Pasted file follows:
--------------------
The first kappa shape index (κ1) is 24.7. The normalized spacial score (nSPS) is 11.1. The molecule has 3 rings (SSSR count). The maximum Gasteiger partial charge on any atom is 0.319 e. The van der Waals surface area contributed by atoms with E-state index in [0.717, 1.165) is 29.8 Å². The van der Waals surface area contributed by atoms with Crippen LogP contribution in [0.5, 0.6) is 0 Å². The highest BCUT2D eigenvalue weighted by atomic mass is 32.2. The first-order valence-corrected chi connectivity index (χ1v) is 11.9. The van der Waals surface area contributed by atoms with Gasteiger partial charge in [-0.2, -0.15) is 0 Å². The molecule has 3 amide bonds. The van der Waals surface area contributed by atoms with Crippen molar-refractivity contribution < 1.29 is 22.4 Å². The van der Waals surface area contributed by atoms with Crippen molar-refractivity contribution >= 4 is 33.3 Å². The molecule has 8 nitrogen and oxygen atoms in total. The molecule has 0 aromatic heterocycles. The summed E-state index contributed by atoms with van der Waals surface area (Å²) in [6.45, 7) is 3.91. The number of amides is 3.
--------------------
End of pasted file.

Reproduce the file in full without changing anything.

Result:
The first kappa shape index (κ1) is 24.7. The normalized spacial score (nSPS) is 11.1. The molecule has 3 rings (SSSR count). The maximum Gasteiger partial charge on any atom is 0.319 e. The van der Waals surface area contributed by atoms with E-state index in [0.717, 1.165) is 29.8 Å². The van der Waals surface area contributed by atoms with Crippen LogP contribution in [0.5, 0.6) is 0 Å². The highest BCUT2D eigenvalue weighted by atomic mass is 32.2. The first-order valence-corrected chi connectivity index (χ1v) is 11.9. The van der Waals surface area contributed by atoms with Gasteiger partial charge in [-0.2, -0.15) is 0 Å². The molecule has 3 amide bonds. The van der Waals surface area contributed by atoms with Crippen molar-refractivity contribution < 1.29 is 22.4 Å². The van der Waals surface area contributed by atoms with Crippen molar-refractivity contribution >= 4 is 33.3 Å². The molecule has 8 nitrogen and oxygen atoms in total. The molecule has 0 aromatic heterocycles. The summed E-state index contributed by atoms with van der Waals surface area (Å²) in [6.45, 7) is 3.91. The number of amides is 3.